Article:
LET the reader imagine a fish delicately carved in ivory, and then crusted with a smooth shining enamel, not less hard than that which covers the human teeth, but thickly dotted with minute puncturings, as if stippled all over with the point of a fine needle; — let him imagine the enamelled rays lying so thickly in the fins, that no connecting membrane appears, and that each individual ray consists of numerous pseudo-joints, so rounded at their terminations, that each joint seems a small oblong scale, or each ray, rather, a string of oval beads; — in due harmony with the rounded joints, let him imagine the scales of a circular form, and so regularly laid on, that the ruler ranges along them in three different ways, — from head to tail, parallel to the deeply-marked lateral line, and in slant angles across the body; — immediately under the gill-covers, which consist, as in the sturgeon, of but a single plate apiece, let him imagine two strong pectoral fins of an angular form, with an interior angle in each covered with small scales, and the rays, as in the case of the tail, forming but a fringe around it; — let him imagine the ventral fins, which lie far adown the body, of an exactly similar pattern, — angular projections covered with scales in the centre, and fringed on two of their edges with rays; — exactly opposite to these, let there occur an anterior dorsal fin of comparatively small size, and then exactly opposite to the anal fin a posterior dorsal of at least twice the size of the other; let the anal fin be also large and sweeping, extending for a considerable way under the tail, [247] which must, like the tails of all the more ancient fish, be formed mainly on the under side, the vertebral column running on to its termination; — and the fish so formed will be a fair representation of the ancient Dipterus. Presenting externally in its original state no fragment of skin or membrane, and with even its most flexible organs sheathed in enamelled bone, it must have very much resembled a fish carved in ivory. What chiefly struck me in the examination was the peculiar structure of the ventral fins, — the hind paws of the creature, if I may so speak. Their internal angle of scales imparts to them an appearance of very considerable strength, — such an appearance as that presented by the hind fins of the Ichthyosaurus, which, as shown by a lately-discovered specimen, were furnished on the outer edges by a fringe of cartilaginous rays; and I deemed it interesting thus to mark the true fish approximating in structure, ere the reptilia yet existed, to the reptile type. The young frog, when in its transition state, gets its legs fully developed, and yet for some little time thereafter retains its tail. The Dipterus seems to have been a fish formed on this sort of transition plan.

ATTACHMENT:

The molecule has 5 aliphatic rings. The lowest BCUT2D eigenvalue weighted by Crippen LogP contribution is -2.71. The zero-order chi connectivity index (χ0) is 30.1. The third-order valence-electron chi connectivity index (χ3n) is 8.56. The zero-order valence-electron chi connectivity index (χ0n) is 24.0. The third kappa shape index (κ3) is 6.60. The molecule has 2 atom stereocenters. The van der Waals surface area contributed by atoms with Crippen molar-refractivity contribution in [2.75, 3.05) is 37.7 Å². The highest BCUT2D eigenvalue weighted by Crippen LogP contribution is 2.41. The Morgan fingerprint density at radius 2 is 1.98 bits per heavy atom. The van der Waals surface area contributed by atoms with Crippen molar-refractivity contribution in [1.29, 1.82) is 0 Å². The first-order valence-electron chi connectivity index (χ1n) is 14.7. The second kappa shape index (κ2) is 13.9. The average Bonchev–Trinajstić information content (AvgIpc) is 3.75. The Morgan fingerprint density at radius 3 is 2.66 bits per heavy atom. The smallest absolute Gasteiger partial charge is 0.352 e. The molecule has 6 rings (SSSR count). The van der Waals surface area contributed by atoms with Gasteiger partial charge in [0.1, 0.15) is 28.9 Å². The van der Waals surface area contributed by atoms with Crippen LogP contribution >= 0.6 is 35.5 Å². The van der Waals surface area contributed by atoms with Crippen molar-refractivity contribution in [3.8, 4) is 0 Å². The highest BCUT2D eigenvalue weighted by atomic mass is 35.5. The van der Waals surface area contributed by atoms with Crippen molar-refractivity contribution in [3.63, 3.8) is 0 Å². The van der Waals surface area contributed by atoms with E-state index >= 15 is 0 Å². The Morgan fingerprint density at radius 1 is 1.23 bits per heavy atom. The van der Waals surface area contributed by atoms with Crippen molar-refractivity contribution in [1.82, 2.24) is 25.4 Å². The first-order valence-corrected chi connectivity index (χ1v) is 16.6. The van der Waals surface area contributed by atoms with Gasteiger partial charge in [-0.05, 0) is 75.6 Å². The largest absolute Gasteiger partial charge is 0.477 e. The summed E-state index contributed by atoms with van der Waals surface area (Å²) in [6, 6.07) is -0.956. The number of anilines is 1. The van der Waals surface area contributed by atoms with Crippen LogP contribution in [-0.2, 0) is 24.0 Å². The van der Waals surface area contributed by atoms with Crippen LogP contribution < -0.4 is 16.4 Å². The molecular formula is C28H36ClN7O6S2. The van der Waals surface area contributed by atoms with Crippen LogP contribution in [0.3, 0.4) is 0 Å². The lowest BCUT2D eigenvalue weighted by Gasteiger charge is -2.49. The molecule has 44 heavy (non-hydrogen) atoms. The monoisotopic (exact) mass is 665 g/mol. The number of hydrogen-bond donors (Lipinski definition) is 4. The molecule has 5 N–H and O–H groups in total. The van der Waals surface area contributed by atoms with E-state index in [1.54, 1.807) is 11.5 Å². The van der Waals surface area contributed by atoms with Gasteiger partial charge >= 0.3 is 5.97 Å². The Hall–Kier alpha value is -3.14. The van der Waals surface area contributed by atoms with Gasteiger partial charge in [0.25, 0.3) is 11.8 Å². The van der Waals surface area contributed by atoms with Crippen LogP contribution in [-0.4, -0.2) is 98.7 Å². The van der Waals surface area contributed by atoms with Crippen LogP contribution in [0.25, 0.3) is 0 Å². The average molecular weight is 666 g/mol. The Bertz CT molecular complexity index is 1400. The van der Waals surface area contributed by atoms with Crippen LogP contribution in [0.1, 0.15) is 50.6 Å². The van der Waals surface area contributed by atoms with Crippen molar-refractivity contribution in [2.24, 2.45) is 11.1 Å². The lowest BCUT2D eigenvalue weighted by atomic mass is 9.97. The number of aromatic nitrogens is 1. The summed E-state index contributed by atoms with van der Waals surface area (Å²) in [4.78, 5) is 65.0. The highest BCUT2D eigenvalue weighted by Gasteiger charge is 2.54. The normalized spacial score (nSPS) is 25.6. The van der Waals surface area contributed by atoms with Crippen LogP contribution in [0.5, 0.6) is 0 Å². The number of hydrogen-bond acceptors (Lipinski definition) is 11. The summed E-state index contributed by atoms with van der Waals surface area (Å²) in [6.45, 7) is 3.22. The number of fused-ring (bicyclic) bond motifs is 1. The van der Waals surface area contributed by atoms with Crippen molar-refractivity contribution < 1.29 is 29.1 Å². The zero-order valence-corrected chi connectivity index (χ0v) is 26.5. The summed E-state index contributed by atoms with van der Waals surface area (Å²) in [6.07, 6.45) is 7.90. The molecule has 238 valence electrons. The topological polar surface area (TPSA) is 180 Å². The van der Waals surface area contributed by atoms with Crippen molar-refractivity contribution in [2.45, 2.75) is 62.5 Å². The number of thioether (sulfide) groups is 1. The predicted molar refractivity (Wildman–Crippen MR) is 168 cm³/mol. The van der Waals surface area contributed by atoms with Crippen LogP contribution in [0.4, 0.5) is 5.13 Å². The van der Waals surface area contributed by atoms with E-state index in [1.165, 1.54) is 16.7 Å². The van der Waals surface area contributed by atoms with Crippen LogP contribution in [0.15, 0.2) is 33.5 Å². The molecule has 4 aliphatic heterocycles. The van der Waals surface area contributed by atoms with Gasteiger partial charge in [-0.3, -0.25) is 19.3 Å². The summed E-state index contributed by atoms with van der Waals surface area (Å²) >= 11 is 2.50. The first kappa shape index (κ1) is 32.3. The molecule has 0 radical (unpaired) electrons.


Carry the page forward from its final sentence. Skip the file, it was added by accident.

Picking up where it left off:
WHAT first strikes the observer in the appearance of the fossil-wood of this coast is the great distinctness with which the annual layers are marked. The harder lines of tissue, formed in the end of autumn, stand out as distinctly on the weathered surfaces as we see them in pieces of dressed deal that have been exposed for a series of years to the light and the air. The winters of the Oolitic period in this northern locality must have been sufficiently severe to have given a thorough check to vegetation. We are next struck by the great inequality of size in these layers, as we find them shown [248] in separate specimens. I brought with me one specimen in which there is a single layer nearly half an inch in breadth, and another in which, in no greater space, there occur fourteen different layers. The tree to which the one belonged must have been increasing in bulk fourteen times more rapidly than that of the other. Occasionally, too, we find very considerable diversities of size in the layers of the same specimen. One year added to its bulk nearly half an inch; in another it increased scarce an eighth part. Then, as now, there must have been genial seasons, in which there luxuriated a rich-leaved vegetation, and other seasons of a severer cast, in which vegetation languished. My microscope, a botanist's, was of no great power; but, by using its three glasses together, and carefully grinding down small patches of the weathered wood till it began to darken, I could ascertain with certainty, from the structure of the cellular tissue, what, indeed, seemed sufficiently apparent to the naked eye from the general appearance of the specimens, that they all belonged to the coniferæ. When viewed longitudinally, I could discern the elongated cells lying side by side, and the medullary rays stretching at right angles across; but my glass lacked power to show the glandular dots. When viewed transversely, the regularly reticulated texture of the coniferæ was very apparent. A bluish-grey limestone adhered to some of the specimens, and bore evidence in the same track. It abounded in cones and fragments of cones, in what seemed minute needle-shaped leaves, and in thin detached pieces of bark, like those which fall off in scales from the rind of so many of the coniferæ. The limestone bore also its frequent fragments of fern. There seemed nothing lacking to restore the picture. There rose before me a solemn forest of pines, deep, shaggy, and sombre; its opening slopes and with drawing vistas were cheered by the lighter green of the bracken; and far beyond, where the coast terminated, and the feathery tree-tops were relieved against the dark blue of [249] the sea, a long line of surf tumbled incessantly over a continuous reef of coral.